References definitely play a part. On TrustedHouseSitters.com, for example, they’re sent directly from the homeowner to the website; the sitter doesn’t have the opportunity to modify them. Some sitters also provide police background checks. However they’re handled, responsibility for checking references belongs solely to the homeowners, and snafus are not unknown. A sitter or homeowner can cancel at the last minute, leaving both parties in the lurch.
Some match-ups are better than others. I read listings carefully, looking for clues to the homeowner’s personality and expectations. One listing, for example, sought a sitter with an “alpha personality” to deal with their dogs. Not me! And sometimes, it’s the homeowners who are unreliable, as a friend discovered when she accepted a month-long assignment and the electricity was turned off for non-payment the first week she was there.
Assignments range from a few days to a few weeks, or as long as a year, and the listings are often mini-biographies that, though brief, reflect the homeowners’ love of their dogs.
“We are in our very early 70s and would like to go to the UK to celebrate our 50th wedding anniversary with friends and family,” wrote a French couple recently, looking for house sitters for a week. “Both of our dogs are rescue dogs and we are reluctant to place them in kennels. … We live in a large renovated farmhouse with pool. No neighbors, but not isolated.”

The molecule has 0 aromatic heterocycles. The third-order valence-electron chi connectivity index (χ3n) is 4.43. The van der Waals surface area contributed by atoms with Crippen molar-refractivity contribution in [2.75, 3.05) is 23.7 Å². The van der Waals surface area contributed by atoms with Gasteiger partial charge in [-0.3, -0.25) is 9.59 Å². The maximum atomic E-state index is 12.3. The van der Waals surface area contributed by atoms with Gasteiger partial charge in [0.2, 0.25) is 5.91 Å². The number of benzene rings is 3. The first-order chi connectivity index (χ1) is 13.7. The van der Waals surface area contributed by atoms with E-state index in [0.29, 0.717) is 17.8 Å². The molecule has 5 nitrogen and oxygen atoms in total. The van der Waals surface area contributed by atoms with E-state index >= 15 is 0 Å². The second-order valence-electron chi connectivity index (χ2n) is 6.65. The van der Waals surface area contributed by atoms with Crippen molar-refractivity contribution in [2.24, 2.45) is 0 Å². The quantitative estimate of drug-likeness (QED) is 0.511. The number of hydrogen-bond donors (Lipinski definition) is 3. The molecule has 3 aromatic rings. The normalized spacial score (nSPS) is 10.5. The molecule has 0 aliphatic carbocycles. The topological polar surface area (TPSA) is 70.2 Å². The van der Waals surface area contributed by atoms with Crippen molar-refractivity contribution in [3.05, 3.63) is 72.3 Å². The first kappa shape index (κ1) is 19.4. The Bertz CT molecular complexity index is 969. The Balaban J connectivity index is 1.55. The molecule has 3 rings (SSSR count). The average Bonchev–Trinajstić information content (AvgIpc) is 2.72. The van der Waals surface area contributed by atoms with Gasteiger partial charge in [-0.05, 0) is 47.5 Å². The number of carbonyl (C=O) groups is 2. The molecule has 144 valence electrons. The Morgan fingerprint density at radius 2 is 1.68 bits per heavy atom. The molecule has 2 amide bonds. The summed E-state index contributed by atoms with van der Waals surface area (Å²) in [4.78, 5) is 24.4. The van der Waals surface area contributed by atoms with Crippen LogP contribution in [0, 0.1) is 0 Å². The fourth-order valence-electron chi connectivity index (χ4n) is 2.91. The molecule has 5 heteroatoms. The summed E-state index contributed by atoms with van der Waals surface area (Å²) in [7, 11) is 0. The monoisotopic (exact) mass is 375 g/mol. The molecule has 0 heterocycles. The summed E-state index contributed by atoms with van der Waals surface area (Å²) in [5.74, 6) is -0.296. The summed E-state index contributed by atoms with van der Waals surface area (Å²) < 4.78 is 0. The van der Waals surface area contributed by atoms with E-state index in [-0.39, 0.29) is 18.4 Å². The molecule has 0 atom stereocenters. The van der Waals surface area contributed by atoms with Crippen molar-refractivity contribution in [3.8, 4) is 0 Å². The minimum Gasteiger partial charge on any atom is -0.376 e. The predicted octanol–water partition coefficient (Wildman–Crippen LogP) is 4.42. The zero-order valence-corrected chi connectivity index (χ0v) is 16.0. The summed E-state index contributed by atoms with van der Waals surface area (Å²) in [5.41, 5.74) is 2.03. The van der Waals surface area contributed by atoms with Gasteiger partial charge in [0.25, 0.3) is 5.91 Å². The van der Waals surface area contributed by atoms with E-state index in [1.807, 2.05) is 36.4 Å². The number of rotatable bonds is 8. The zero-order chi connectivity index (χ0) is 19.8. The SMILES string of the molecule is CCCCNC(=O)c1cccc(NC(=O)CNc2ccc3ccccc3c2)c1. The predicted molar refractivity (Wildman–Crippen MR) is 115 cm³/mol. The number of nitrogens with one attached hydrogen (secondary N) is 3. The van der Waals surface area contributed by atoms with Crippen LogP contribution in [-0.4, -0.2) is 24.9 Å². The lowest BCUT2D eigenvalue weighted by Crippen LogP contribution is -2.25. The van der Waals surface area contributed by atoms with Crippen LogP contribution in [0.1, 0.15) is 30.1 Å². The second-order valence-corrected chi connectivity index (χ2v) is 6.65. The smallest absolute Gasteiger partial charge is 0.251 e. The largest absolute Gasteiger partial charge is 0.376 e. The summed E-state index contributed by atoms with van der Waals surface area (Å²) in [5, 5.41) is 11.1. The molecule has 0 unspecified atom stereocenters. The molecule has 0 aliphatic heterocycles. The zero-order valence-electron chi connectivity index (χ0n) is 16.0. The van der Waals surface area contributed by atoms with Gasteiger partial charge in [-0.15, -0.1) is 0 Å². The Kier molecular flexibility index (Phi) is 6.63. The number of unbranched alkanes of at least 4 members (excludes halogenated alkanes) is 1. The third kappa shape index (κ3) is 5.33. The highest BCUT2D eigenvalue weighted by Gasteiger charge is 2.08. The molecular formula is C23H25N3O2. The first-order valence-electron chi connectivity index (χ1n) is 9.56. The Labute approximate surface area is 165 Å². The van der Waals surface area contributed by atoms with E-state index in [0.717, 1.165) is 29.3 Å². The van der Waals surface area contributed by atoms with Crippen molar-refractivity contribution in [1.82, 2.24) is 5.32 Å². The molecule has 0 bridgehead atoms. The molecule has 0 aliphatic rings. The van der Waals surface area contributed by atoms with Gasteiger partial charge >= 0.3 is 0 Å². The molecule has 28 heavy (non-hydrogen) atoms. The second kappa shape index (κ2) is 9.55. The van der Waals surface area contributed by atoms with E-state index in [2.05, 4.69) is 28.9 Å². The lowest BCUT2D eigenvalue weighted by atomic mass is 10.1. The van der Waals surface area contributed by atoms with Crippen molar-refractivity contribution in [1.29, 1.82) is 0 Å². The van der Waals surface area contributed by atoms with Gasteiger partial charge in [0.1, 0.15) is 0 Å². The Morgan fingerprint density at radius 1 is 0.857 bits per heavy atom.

Another couple wrote: “We live in Southwest Calgary, about a half hour from the downtown core. We are looking for someone to feed our dogs and give them lots of attention as well as take care of our home, water plants, etc.”
That listing (which, by the way, also mentioned wi-fi, cable television, a home gym and an infrared sauna as well as proximity to ski areas) included pictures of a doleful English bulldog, Ginger, and a very perky Coton de Tulear named Willow. Browsing the pet photos alone is enough to make me smile.
House sitters and homeowners alike tend to be baby boomers who want to indulge their lust for travel, says Peck. These no-fee house-sitting arrangements significantly cut the costs of travel for both, allowing them to fulfill their dreams of traveling during retirement. Not to mention that some assignments involve staying in luxurious properties—sometimes quite decadent luxury.
Ocean-view estates in Costa Rica; country mansions in Great Britain; and apartments in New York, London, Paris and San Francisco are frequently among the thousand-plus listings in 60 countries on TrustedHouseSitters.com and other sites. There are always lots of listings for Australia, New Zealand and Canada; house sitters just have to keep local weather in mind. Australians flee their country during its torrid summers, while Canada has the most listings during the winter months (great if you’re a skier).